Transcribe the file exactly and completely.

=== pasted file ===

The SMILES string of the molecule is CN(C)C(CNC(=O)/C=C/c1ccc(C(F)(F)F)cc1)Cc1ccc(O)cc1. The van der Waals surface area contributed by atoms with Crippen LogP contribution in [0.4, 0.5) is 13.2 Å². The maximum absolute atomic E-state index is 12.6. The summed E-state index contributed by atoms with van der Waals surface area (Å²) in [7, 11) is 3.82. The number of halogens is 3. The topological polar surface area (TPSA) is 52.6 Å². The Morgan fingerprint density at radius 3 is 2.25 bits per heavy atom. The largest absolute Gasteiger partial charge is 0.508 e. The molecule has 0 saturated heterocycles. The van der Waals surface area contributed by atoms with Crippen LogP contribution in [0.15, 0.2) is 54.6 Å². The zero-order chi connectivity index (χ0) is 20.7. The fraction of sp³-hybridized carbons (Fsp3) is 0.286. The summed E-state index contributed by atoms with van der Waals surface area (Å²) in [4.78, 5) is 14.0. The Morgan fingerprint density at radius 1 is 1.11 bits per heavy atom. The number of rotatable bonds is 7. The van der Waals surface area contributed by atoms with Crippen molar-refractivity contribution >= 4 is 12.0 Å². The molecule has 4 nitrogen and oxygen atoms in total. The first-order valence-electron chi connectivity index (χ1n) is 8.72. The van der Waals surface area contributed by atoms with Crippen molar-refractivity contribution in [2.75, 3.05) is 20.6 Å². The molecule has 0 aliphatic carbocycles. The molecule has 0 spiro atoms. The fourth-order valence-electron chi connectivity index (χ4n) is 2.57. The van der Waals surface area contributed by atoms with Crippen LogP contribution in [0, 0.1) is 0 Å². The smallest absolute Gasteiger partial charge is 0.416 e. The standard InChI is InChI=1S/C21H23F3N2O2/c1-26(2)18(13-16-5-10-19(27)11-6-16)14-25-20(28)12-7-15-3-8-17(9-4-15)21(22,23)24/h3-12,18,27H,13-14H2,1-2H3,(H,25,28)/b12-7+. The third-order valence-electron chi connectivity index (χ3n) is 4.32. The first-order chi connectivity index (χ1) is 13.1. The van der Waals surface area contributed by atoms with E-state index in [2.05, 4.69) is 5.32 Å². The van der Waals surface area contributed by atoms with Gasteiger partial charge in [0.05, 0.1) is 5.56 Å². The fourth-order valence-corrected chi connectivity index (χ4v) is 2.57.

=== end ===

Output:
The SMILES string of the molecule is CN(C)C(CNC(=O)/C=C/c1ccc(C(F)(F)F)cc1)Cc1ccc(O)cc1. The van der Waals surface area contributed by atoms with Crippen LogP contribution in [0.4, 0.5) is 13.2 Å². The maximum absolute atomic E-state index is 12.6. The summed E-state index contributed by atoms with van der Waals surface area (Å²) in [7, 11) is 3.82. The number of halogens is 3. The topological polar surface area (TPSA) is 52.6 Å². The Morgan fingerprint density at radius 3 is 2.25 bits per heavy atom. The largest absolute Gasteiger partial charge is 0.508 e. The molecule has 0 saturated heterocycles. The van der Waals surface area contributed by atoms with Crippen LogP contribution in [0.15, 0.2) is 54.6 Å². The zero-order chi connectivity index (χ0) is 20.7. The fraction of sp³-hybridized carbons (Fsp3) is 0.286. The summed E-state index contributed by atoms with van der Waals surface area (Å²) in [4.78, 5) is 14.0. The Morgan fingerprint density at radius 1 is 1.11 bits per heavy atom. The number of rotatable bonds is 7. The van der Waals surface area contributed by atoms with Crippen molar-refractivity contribution >= 4 is 12.0 Å². The molecule has 4 nitrogen and oxygen atoms in total. The first-order valence-electron chi connectivity index (χ1n) is 8.72. The van der Waals surface area contributed by atoms with Crippen molar-refractivity contribution in [2.75, 3.05) is 20.6 Å². The molecule has 0 aliphatic carbocycles. The molecule has 0 spiro atoms. The fourth-order valence-electron chi connectivity index (χ4n) is 2.57. The van der Waals surface area contributed by atoms with Crippen LogP contribution in [0, 0.1) is 0 Å². The smallest absolute Gasteiger partial charge is 0.416 e. The standard InChI is InChI=1S/C21H23F3N2O2/c1-26(2)18(13-16-5-10-19(27)11-6-16)14-25-20(28)12-7-15-3-8-17(9-4-15)21(22,23)24/h3-12,18,27H,13-14H2,1-2H3,(H,25,28)/b12-7+. The third-order valence-electron chi connectivity index (χ3n) is 4.32. The first-order chi connectivity index (χ1) is 13.1. The van der Waals surface area contributed by atoms with E-state index in [2.05, 4.69) is 5.32 Å². The van der Waals surface area contributed by atoms with Gasteiger partial charge in [0.05, 0.1) is 5.56 Å². The fourth-order valence-corrected chi connectivity index (χ4v) is 2.57.